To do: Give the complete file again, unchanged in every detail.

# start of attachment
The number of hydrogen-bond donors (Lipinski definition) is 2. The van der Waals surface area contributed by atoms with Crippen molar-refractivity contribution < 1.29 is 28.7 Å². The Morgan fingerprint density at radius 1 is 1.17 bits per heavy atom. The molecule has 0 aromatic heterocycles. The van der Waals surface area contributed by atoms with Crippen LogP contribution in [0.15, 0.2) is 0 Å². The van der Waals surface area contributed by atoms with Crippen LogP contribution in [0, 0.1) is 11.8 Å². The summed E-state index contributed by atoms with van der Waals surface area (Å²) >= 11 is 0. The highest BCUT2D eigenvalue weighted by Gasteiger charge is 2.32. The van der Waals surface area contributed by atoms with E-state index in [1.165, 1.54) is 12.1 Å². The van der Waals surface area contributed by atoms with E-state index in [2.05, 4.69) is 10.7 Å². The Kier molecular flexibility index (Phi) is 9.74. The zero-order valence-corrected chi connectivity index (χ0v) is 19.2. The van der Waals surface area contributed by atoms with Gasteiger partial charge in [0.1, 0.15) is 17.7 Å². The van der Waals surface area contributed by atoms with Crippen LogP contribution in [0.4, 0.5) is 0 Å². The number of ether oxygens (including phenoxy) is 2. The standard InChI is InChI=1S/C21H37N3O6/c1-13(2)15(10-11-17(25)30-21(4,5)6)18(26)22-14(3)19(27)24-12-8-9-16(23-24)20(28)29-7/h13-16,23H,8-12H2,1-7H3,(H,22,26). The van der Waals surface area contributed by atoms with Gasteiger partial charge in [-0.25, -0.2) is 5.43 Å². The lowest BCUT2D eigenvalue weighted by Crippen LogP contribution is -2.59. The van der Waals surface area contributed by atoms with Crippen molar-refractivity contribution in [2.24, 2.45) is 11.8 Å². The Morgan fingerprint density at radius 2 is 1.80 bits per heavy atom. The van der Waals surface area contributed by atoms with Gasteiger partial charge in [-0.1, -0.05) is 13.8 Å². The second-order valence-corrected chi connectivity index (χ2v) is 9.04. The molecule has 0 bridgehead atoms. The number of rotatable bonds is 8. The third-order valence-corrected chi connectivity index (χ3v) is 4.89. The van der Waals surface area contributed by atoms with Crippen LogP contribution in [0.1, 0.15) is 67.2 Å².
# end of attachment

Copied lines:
The number of hydrogen-bond donors (Lipinski definition) is 2. The van der Waals surface area contributed by atoms with Crippen molar-refractivity contribution < 1.29 is 28.7 Å². The Morgan fingerprint density at radius 1 is 1.17 bits per heavy atom. The molecule has 0 aromatic heterocycles. The van der Waals surface area contributed by atoms with Crippen LogP contribution in [0.15, 0.2) is 0 Å². The van der Waals surface area contributed by atoms with Crippen LogP contribution in [0, 0.1) is 11.8 Å². The summed E-state index contributed by atoms with van der Waals surface area (Å²) >= 11 is 0. The highest BCUT2D eigenvalue weighted by Gasteiger charge is 2.32. The van der Waals surface area contributed by atoms with E-state index in [1.165, 1.54) is 12.1 Å². The van der Waals surface area contributed by atoms with E-state index in [2.05, 4.69) is 10.7 Å². The Kier molecular flexibility index (Phi) is 9.74. The zero-order valence-corrected chi connectivity index (χ0v) is 19.2. The van der Waals surface area contributed by atoms with Gasteiger partial charge in [0.1, 0.15) is 17.7 Å². The van der Waals surface area contributed by atoms with Crippen LogP contribution in [0.4, 0.5) is 0 Å². The number of ether oxygens (including phenoxy) is 2. The standard InChI is InChI=1S/C21H37N3O6/c1-13(2)15(10-11-17(25)30-21(4,5)6)18(26)22-14(3)19(27)24-12-8-9-16(23-24)20(28)29-7/h13-16,23H,8-12H2,1-7H3,(H,22,26). The van der Waals surface area contributed by atoms with Gasteiger partial charge in [-0.25, -0.2) is 5.43 Å². The lowest BCUT2D eigenvalue weighted by Crippen LogP contribution is -2.59. The van der Waals surface area contributed by atoms with Crippen molar-refractivity contribution in [2.24, 2.45) is 11.8 Å². The Morgan fingerprint density at radius 2 is 1.80 bits per heavy atom. The van der Waals surface area contributed by atoms with Gasteiger partial charge in [-0.1, -0.05) is 13.8 Å². The second-order valence-corrected chi connectivity index (χ2v) is 9.04. The molecule has 0 bridgehead atoms. The number of rotatable bonds is 8. The third-order valence-corrected chi connectivity index (χ3v) is 4.89. The van der Waals surface area contributed by atoms with Crippen LogP contribution in [0.1, 0.15) is 67.2 Å².